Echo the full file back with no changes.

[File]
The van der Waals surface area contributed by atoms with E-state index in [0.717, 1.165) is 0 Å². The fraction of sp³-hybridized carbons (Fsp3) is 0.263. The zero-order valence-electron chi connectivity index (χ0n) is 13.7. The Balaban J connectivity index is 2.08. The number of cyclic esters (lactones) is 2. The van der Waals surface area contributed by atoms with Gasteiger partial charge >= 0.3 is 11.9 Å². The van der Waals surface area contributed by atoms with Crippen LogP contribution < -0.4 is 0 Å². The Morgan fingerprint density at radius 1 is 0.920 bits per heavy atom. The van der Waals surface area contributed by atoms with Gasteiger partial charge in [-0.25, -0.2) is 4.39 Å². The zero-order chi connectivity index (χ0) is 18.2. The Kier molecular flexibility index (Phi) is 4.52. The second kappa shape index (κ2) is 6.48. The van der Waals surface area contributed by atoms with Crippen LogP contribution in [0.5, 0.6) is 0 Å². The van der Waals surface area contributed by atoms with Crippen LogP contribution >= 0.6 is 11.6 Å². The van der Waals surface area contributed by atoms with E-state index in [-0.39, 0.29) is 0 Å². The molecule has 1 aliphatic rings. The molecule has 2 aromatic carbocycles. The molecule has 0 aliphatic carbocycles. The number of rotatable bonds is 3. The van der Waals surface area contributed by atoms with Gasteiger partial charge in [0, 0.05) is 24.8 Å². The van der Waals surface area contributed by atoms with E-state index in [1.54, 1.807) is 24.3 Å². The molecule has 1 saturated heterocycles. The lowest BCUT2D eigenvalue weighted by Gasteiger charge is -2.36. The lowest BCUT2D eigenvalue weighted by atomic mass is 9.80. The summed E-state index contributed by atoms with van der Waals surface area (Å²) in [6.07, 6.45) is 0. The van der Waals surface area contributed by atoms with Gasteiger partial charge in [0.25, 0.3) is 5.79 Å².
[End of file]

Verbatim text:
The van der Waals surface area contributed by atoms with E-state index in [0.717, 1.165) is 0 Å². The fraction of sp³-hybridized carbons (Fsp3) is 0.263. The zero-order valence-electron chi connectivity index (χ0n) is 13.7. The Balaban J connectivity index is 2.08. The number of cyclic esters (lactones) is 2. The van der Waals surface area contributed by atoms with Gasteiger partial charge >= 0.3 is 11.9 Å². The van der Waals surface area contributed by atoms with Crippen LogP contribution < -0.4 is 0 Å². The Morgan fingerprint density at radius 1 is 0.920 bits per heavy atom. The van der Waals surface area contributed by atoms with Gasteiger partial charge in [-0.25, -0.2) is 4.39 Å². The zero-order chi connectivity index (χ0) is 18.2. The Kier molecular flexibility index (Phi) is 4.52. The second kappa shape index (κ2) is 6.48. The van der Waals surface area contributed by atoms with Crippen LogP contribution in [0.5, 0.6) is 0 Å². The van der Waals surface area contributed by atoms with Crippen LogP contribution >= 0.6 is 11.6 Å². The van der Waals surface area contributed by atoms with E-state index in [-0.39, 0.29) is 0 Å². The molecule has 1 aliphatic rings. The molecule has 2 aromatic carbocycles. The molecule has 0 aliphatic carbocycles. The number of rotatable bonds is 3. The van der Waals surface area contributed by atoms with Gasteiger partial charge in [0, 0.05) is 24.8 Å². The van der Waals surface area contributed by atoms with E-state index in [1.54, 1.807) is 24.3 Å². The molecule has 1 saturated heterocycles. The lowest BCUT2D eigenvalue weighted by Gasteiger charge is -2.36. The lowest BCUT2D eigenvalue weighted by atomic mass is 9.80. The summed E-state index contributed by atoms with van der Waals surface area (Å²) in [6.07, 6.45) is 0. The van der Waals surface area contributed by atoms with Gasteiger partial charge in [0.25, 0.3) is 5.79 Å².